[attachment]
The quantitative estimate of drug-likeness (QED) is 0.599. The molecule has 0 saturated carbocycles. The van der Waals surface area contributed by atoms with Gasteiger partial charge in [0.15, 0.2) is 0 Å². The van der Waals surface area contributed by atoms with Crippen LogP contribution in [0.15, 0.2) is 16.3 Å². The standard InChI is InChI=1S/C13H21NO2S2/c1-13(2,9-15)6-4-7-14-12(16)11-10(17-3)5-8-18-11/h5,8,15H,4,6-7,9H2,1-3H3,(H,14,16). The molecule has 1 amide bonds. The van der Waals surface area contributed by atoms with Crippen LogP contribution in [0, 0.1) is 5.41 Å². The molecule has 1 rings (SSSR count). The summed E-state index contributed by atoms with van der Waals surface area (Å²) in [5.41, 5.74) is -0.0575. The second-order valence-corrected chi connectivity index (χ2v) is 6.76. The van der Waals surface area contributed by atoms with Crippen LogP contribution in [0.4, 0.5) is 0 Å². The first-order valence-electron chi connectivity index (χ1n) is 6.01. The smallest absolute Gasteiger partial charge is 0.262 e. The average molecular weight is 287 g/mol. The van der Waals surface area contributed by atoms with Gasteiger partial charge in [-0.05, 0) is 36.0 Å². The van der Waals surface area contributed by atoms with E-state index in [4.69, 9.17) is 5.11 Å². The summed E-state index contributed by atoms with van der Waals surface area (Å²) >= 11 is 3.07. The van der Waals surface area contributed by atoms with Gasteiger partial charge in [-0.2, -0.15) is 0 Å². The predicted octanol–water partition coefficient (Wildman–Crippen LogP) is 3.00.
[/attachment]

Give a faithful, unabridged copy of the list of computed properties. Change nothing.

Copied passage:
The quantitative estimate of drug-likeness (QED) is 0.599. The molecule has 0 saturated carbocycles. The van der Waals surface area contributed by atoms with Gasteiger partial charge in [0.15, 0.2) is 0 Å². The van der Waals surface area contributed by atoms with Crippen LogP contribution in [0.15, 0.2) is 16.3 Å². The standard InChI is InChI=1S/C13H21NO2S2/c1-13(2,9-15)6-4-7-14-12(16)11-10(17-3)5-8-18-11/h5,8,15H,4,6-7,9H2,1-3H3,(H,14,16). The molecule has 1 amide bonds. The van der Waals surface area contributed by atoms with Crippen LogP contribution in [0, 0.1) is 5.41 Å². The molecule has 1 rings (SSSR count). The summed E-state index contributed by atoms with van der Waals surface area (Å²) in [5.41, 5.74) is -0.0575. The second-order valence-corrected chi connectivity index (χ2v) is 6.76. The van der Waals surface area contributed by atoms with Crippen LogP contribution in [0.4, 0.5) is 0 Å². The first-order valence-electron chi connectivity index (χ1n) is 6.01. The smallest absolute Gasteiger partial charge is 0.262 e. The average molecular weight is 287 g/mol. The van der Waals surface area contributed by atoms with Gasteiger partial charge in [-0.05, 0) is 36.0 Å². The van der Waals surface area contributed by atoms with E-state index in [4.69, 9.17) is 5.11 Å². The summed E-state index contributed by atoms with van der Waals surface area (Å²) >= 11 is 3.07. The van der Waals surface area contributed by atoms with Gasteiger partial charge in [-0.2, -0.15) is 0 Å². The predicted octanol–water partition coefficient (Wildman–Crippen LogP) is 3.00.